• “This is about accountability. I can settle very strong SLAs with external vendors. And then I will incur very high penalties in case of failure, which will include service credits, etc.” 
  • But how could I do this with my own IT? Is Department A of the bank going to sue Department B for suitable damage compensation? That just does not work. 

 
Cloud: tackling the risks 

So, what are the cloud benefits on the other side? Obviously, there are plenty of marketing brochures on the topic, but I’d like to focus on the real benefits reported by my customers.

  • First of all, cloud compliance is easy to manage. Clearly identified standards, certifications, PenTesting and IDMS etc. It’s easy to prove with a top cloud provider that you meet highest possible standards. Doing the same due diligence with your homegrown IT will be much more expensive and time consuming. 
  • High skilled, continuously available, trained and redundant at any time. You do not need to bother about a vacation or training/certification plan. And these should be required in all domains: application, middleware, database, monitoring, performance tuning and deployment, etc. 
  • High performance and scalability standards immediately available at lower costs including full redundancy and failover solutions instead of compromising your UAT and production environments.  
  • Full scalability through full virtualization allows you to change environment parameters within minutes, without touching any infrastructure component. For instance, adding 50 percent more RAM and CPU to your production environment in order to support a substantial number of additional users to support a rollout in new regions.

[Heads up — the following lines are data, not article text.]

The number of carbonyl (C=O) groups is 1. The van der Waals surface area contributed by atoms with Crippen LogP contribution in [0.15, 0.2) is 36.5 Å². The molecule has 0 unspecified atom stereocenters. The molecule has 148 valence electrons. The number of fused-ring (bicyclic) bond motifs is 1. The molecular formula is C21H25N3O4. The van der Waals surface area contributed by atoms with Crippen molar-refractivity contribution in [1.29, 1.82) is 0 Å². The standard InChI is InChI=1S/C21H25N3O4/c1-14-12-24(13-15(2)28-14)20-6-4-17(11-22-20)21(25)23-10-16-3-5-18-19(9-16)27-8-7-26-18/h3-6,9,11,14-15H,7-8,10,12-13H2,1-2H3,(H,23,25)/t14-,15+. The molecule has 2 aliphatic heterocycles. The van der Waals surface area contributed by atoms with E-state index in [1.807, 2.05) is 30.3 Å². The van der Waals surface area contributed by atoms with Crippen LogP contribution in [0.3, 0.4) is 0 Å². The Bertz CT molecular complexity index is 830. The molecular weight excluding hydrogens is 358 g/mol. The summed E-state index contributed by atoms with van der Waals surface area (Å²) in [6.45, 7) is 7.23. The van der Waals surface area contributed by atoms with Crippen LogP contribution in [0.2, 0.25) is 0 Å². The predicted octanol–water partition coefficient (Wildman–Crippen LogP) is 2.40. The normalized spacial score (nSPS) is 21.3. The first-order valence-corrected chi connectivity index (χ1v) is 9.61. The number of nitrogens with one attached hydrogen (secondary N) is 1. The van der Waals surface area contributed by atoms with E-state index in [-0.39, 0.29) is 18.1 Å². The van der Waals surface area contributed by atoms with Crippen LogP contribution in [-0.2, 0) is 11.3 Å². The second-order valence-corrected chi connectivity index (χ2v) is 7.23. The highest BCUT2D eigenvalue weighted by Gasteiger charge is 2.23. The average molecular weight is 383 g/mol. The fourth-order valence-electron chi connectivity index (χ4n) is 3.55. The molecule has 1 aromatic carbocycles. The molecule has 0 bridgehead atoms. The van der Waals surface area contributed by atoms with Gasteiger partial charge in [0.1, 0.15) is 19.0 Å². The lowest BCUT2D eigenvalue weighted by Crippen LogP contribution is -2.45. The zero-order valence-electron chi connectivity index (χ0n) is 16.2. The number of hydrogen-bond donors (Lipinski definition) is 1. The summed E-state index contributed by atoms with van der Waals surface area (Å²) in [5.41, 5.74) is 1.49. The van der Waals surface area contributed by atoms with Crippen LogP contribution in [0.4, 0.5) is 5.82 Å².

• Clear SLAs, including penalties, service credits, and whatever you need, to feel more confident. 
  • And you may notice, I didn’t even mention economies of scale – so there’s the cost factor. One customer said, “Well, if I look at the cloud invoice, it’s simple and very clear. If I compare it to my internal IT calculation, the difference is all those hidden costs we have internally.” 
  • By the way, no cloud operator will see your data. It’s fully encrypted, and you as the customer, manage the encryption keys. And not only is the database encrypted but also the data transfer. 
  • So, I suspect some institutions should consider securing the USB ports and HDD drives of their desktop machines rather than claim the cloud is not safe. 

Since the beginning of the COVID crisis, many organizations have questioned their own infrastructure capability WRT practicability, costs and efficiency.  

And finally, the result is in. Yes, as I am writing these lines, even the most conservative organizations in Europe are now moving to the cloud. We see this with large Europe-based international organizations, and with leading financial institutions, including banks. Even in Switzerland, which has been a rather cloud adverse environment, the market is now massively adopting the new Swiss cloud with servers in Zurich and Geneva.  

Bottomline:  To be in the cloud – or not to be – that is the question. 

To paraphrase, at the end of the day, you will not only be judged for the things you did but also for all those you did not dare to do. 

The paradigm shift is fairly simple:  From now on,  reputational and operational risks are coming less from being on a fully safe and secure cloud – as many of your competitors – but more from the fact if you stick to old fashioned and risky operating models. 

Dear friends, wherever you are, please stay safe and healthy! 

About the author:

Chris Lesieur brings over 30 years’ experience in the design, implementation, management and monitoring of Governance, Risk and Compliance systems and solutions - gathered across multiple domains and industries - Banking, Insurance, Retail, Chemical, Pharmaceutical, Manufacturing, CPG, Aerospace, Automotive, Utilities & Military.